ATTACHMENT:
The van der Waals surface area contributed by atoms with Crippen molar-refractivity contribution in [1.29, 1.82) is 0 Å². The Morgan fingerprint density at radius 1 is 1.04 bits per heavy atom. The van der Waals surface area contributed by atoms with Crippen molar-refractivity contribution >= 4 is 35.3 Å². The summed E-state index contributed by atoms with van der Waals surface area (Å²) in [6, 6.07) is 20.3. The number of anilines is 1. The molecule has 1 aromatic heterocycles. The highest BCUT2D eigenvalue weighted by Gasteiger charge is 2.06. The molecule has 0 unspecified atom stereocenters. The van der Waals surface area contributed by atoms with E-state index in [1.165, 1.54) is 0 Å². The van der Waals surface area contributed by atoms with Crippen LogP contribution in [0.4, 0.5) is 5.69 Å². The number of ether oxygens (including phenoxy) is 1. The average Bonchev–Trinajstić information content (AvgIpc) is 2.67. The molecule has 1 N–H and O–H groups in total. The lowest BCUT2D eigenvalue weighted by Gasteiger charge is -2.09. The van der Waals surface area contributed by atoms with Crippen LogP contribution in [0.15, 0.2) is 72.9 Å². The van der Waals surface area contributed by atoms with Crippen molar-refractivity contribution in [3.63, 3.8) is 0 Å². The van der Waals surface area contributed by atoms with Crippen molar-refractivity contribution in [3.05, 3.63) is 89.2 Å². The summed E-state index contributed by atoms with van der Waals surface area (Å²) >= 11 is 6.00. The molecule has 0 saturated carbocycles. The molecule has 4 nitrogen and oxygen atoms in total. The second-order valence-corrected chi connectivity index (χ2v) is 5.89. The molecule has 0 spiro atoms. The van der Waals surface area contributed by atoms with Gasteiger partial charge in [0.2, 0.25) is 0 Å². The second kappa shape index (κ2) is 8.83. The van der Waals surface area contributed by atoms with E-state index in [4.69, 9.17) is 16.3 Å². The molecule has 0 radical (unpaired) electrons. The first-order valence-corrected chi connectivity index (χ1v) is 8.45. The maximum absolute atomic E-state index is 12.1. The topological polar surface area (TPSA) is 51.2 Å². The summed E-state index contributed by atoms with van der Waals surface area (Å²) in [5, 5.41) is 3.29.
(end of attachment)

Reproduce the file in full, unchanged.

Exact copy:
The van der Waals surface area contributed by atoms with Crippen molar-refractivity contribution in [1.29, 1.82) is 0 Å². The Morgan fingerprint density at radius 1 is 1.04 bits per heavy atom. The van der Waals surface area contributed by atoms with Crippen molar-refractivity contribution >= 4 is 35.3 Å². The summed E-state index contributed by atoms with van der Waals surface area (Å²) in [6, 6.07) is 20.3. The number of anilines is 1. The molecule has 1 aromatic heterocycles. The highest BCUT2D eigenvalue weighted by Gasteiger charge is 2.06. The molecule has 0 unspecified atom stereocenters. The van der Waals surface area contributed by atoms with E-state index in [1.165, 1.54) is 0 Å². The van der Waals surface area contributed by atoms with Crippen LogP contribution in [0.4, 0.5) is 5.69 Å². The number of ether oxygens (including phenoxy) is 1. The average Bonchev–Trinajstić information content (AvgIpc) is 2.67. The molecule has 1 N–H and O–H groups in total. The lowest BCUT2D eigenvalue weighted by Gasteiger charge is -2.09. The van der Waals surface area contributed by atoms with Crippen LogP contribution in [0.15, 0.2) is 72.9 Å². The van der Waals surface area contributed by atoms with Crippen molar-refractivity contribution in [3.63, 3.8) is 0 Å². The van der Waals surface area contributed by atoms with Crippen molar-refractivity contribution in [3.05, 3.63) is 89.2 Å². The summed E-state index contributed by atoms with van der Waals surface area (Å²) >= 11 is 6.00. The molecule has 0 saturated carbocycles. The molecule has 4 nitrogen and oxygen atoms in total. The second-order valence-corrected chi connectivity index (χ2v) is 5.89. The molecule has 0 spiro atoms. The van der Waals surface area contributed by atoms with Gasteiger partial charge in [0.2, 0.25) is 0 Å². The second kappa shape index (κ2) is 8.83. The van der Waals surface area contributed by atoms with E-state index in [4.69, 9.17) is 16.3 Å². The molecule has 0 radical (unpaired) electrons. The first-order valence-corrected chi connectivity index (χ1v) is 8.45. The maximum absolute atomic E-state index is 12.1. The topological polar surface area (TPSA) is 51.2 Å². The summed E-state index contributed by atoms with van der Waals surface area (Å²) in [5, 5.41) is 3.29.